^{1}

^{*}

^{1}

^{*}

^{1}

^{*}

^{2}

^{*}

^{3}

^{*}

To cope with the demand and supply of electrical load of an interconnected power system of a country, we need to forecast its demand in advance. In this paper, we use a fuzzy system to forecast electrical load on short-term basis. Here, we consider temperature, humidity, seasons of a year and time segments of a day as the parameters, which govern the demand of electrical load. For each of the parameter, we use several membership functions (MFs) and then apply the Mamdani rule on MFs and the output is determined by using the centroid method. Finally, the surface plot reveals the real scenario of the load demand. The difference between actual load and the output of the fuzzy system is found as +1.65% to -13.76%. The concept of the paper can be applied in interconnected power system of Bangladesh to reduce power loss, especially when generation is higher than the demand.

Electrical load forecasting is classified as short and long-term, where the long-term deals with adjustment of demand-supply for 10 - 50 years, whereas short-term makes the adjustment for a few months to 5 years. This paper considers short-term electrical load forecasting taking daily load of Bangladesh. This section provides some previous works relevant to short-term load forecasting. A study of the short-term electrical forecasting using fuzzy logic is done in [

In [

Similar work is found in [

A similar work is found in [

The prime objective of the paper is to reduce the difference between estimated power load and actual power load. At first, the actual data of energy consumption in twenty-four hours in a day for one fiscal year (2017-2018) is collected from Bangladesh Power Development Board’s (BPDB) website to determine the pattern of consumption and then we analyze them as MFs of our fuzzy system. The fuzzy toolbox of MATLAB is used to create rules considering four parameters: temperature, humidity, seasons and peak hour. The output is generated from the given input parameters. Finally, 3D surface plots are designed for the perception based on the output and the obtained results are compared with the results of the BPDB’s method.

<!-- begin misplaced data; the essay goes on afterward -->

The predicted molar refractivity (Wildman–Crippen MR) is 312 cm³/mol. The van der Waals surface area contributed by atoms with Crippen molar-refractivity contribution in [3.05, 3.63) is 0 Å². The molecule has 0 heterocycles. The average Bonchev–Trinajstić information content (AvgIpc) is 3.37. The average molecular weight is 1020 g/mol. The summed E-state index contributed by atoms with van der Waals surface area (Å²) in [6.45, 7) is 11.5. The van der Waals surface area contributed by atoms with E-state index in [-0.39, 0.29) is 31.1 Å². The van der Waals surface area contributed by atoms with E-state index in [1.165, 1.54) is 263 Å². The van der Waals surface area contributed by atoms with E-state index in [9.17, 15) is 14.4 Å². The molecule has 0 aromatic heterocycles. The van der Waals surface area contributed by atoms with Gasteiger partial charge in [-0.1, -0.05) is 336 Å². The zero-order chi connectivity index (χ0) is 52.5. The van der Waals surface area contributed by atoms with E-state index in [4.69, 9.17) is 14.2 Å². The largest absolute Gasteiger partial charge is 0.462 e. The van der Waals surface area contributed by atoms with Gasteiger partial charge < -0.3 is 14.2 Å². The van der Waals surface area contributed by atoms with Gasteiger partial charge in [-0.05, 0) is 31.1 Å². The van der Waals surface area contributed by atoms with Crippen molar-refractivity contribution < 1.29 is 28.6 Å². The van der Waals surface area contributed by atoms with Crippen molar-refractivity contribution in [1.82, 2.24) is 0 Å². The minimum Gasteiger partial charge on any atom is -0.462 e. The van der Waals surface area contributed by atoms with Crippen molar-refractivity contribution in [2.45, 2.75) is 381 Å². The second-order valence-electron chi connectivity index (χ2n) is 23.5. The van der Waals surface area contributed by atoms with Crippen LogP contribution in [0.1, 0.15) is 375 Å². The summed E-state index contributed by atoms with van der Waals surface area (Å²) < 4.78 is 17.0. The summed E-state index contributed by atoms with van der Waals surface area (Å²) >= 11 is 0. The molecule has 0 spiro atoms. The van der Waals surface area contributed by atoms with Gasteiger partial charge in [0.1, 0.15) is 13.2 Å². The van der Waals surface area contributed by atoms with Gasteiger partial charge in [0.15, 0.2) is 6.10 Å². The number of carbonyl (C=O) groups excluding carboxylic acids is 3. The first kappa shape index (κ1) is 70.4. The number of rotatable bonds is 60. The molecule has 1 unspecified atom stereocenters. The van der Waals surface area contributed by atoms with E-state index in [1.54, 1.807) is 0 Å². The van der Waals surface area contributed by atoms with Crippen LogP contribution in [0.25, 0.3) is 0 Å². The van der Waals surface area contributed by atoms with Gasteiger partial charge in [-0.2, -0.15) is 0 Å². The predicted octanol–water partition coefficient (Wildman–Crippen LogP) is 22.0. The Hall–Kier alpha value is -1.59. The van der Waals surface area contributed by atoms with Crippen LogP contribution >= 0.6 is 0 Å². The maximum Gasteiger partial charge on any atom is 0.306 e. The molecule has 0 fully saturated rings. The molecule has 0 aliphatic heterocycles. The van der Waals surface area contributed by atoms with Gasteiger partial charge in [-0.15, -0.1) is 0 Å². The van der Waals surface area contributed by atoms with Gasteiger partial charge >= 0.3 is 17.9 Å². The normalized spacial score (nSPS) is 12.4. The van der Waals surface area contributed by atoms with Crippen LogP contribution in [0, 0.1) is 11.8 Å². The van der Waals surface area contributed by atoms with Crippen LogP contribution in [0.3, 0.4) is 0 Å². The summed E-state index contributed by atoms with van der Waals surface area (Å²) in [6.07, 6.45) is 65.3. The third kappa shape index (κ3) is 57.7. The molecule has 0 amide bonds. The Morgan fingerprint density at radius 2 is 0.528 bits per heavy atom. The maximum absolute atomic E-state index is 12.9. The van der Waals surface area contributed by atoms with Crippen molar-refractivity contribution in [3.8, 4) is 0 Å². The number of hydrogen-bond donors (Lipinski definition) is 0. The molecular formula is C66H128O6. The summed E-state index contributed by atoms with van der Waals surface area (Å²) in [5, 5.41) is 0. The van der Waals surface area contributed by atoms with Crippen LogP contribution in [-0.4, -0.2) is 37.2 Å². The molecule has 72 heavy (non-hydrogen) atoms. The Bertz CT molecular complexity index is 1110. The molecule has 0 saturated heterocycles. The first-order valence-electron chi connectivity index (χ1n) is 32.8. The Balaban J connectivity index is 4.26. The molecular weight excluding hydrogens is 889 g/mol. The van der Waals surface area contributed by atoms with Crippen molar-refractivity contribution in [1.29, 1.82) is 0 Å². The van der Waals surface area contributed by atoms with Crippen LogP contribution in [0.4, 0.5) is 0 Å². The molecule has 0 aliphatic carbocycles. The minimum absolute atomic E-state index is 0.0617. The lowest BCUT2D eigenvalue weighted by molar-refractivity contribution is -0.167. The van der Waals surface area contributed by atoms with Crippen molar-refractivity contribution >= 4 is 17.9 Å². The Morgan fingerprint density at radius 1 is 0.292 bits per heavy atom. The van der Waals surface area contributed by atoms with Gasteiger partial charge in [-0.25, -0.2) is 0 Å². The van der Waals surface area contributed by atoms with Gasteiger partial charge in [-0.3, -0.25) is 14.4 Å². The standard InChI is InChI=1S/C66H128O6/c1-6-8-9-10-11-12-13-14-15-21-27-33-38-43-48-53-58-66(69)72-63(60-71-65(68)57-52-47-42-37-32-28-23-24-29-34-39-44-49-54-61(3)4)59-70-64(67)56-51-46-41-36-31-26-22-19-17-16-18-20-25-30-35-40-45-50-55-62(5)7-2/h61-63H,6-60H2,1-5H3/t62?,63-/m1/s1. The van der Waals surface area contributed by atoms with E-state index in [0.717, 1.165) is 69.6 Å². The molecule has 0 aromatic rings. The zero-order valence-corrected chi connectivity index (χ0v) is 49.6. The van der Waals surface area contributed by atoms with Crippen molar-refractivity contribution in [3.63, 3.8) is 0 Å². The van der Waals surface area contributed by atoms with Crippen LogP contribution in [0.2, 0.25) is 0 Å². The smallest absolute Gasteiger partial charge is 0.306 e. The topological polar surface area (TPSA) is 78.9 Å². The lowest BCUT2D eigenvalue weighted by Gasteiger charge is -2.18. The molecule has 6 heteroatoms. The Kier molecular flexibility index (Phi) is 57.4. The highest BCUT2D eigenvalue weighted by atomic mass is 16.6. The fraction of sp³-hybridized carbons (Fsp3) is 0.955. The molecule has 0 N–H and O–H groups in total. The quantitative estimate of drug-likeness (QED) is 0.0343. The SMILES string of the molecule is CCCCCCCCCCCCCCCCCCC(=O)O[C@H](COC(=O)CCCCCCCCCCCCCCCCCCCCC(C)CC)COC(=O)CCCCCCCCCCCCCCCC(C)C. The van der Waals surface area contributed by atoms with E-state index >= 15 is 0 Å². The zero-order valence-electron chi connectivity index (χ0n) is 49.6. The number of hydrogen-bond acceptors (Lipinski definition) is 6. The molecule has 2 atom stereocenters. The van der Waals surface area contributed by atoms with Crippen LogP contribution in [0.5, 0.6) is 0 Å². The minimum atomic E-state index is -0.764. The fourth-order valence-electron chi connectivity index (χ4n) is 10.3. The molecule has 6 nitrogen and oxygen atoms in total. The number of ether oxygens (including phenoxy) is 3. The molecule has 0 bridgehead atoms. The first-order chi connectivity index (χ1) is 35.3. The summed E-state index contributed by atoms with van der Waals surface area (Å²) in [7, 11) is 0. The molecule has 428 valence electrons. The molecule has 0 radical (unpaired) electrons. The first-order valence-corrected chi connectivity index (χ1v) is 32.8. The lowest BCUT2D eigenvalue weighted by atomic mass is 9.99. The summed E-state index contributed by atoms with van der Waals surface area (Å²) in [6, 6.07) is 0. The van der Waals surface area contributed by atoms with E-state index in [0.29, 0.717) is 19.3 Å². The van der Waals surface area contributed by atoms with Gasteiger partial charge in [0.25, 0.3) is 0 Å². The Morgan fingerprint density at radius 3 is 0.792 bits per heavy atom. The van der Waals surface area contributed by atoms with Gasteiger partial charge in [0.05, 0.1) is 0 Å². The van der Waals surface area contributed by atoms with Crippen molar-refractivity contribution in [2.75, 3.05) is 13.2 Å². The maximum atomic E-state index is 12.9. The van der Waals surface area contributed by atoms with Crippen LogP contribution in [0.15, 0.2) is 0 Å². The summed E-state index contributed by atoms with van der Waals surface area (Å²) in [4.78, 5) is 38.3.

The rest of the paper is organized as follows: Section 2 provides the basic theory of fuzzification and defuzzification along with the fuzzy model of electrical load forecasting, Section 3 provides the result based on the analysis of Section 2 and Section 4 concludes the entire analysis.

This section deals with a Fuzzy model, where the raw weather data is used as the input and the model will provide the electrical load. The first subsection gives the basic of centroid method in defuzzification and the second subsection gives fuzzy inference model of load forecasting.